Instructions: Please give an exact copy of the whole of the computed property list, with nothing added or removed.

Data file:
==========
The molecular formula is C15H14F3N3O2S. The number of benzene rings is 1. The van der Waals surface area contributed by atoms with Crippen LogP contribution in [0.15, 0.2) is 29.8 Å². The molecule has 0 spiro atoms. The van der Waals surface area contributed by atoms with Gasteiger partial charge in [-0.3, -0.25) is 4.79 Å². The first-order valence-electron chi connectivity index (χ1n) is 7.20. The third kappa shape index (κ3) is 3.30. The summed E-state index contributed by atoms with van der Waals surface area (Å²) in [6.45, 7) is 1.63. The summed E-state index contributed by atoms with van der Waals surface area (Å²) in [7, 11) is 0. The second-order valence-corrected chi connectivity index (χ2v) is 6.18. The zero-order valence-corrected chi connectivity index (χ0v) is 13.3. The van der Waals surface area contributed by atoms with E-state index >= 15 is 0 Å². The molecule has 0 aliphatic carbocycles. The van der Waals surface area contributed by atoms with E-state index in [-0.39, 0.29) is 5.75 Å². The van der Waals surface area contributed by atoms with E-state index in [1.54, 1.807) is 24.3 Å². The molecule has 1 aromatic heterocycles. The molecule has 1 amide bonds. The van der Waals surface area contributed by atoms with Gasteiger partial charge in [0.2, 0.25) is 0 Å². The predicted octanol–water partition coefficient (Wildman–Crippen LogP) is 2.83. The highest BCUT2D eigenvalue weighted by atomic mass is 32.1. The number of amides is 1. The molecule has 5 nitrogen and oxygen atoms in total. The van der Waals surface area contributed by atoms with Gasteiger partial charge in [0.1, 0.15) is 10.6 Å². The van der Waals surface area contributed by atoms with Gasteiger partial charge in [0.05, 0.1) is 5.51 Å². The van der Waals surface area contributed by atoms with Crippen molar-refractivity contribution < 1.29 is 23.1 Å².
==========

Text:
The molecular formula is C15H14F3N3O2S. The number of benzene rings is 1. The van der Waals surface area contributed by atoms with Crippen LogP contribution in [0.15, 0.2) is 29.8 Å². The molecule has 0 spiro atoms. The van der Waals surface area contributed by atoms with Gasteiger partial charge in [-0.3, -0.25) is 4.79 Å². The first-order valence-electron chi connectivity index (χ1n) is 7.20. The third kappa shape index (κ3) is 3.30. The summed E-state index contributed by atoms with van der Waals surface area (Å²) in [6.45, 7) is 1.63. The summed E-state index contributed by atoms with van der Waals surface area (Å²) in [7, 11) is 0. The second-order valence-corrected chi connectivity index (χ2v) is 6.18. The zero-order valence-corrected chi connectivity index (χ0v) is 13.3. The van der Waals surface area contributed by atoms with E-state index >= 15 is 0 Å². The molecule has 0 aliphatic carbocycles. The van der Waals surface area contributed by atoms with E-state index in [-0.39, 0.29) is 5.75 Å². The van der Waals surface area contributed by atoms with E-state index in [1.54, 1.807) is 24.3 Å². The molecule has 1 aromatic heterocycles. The molecule has 1 amide bonds. The van der Waals surface area contributed by atoms with Gasteiger partial charge in [0.2, 0.25) is 0 Å². The predicted octanol–water partition coefficient (Wildman–Crippen LogP) is 2.83. The highest BCUT2D eigenvalue weighted by atomic mass is 32.1. The number of amides is 1. The molecule has 5 nitrogen and oxygen atoms in total. The van der Waals surface area contributed by atoms with Gasteiger partial charge in [0.1, 0.15) is 10.6 Å². The van der Waals surface area contributed by atoms with Gasteiger partial charge in [0.05, 0.1) is 5.51 Å². The van der Waals surface area contributed by atoms with Crippen molar-refractivity contribution < 1.29 is 23.1 Å².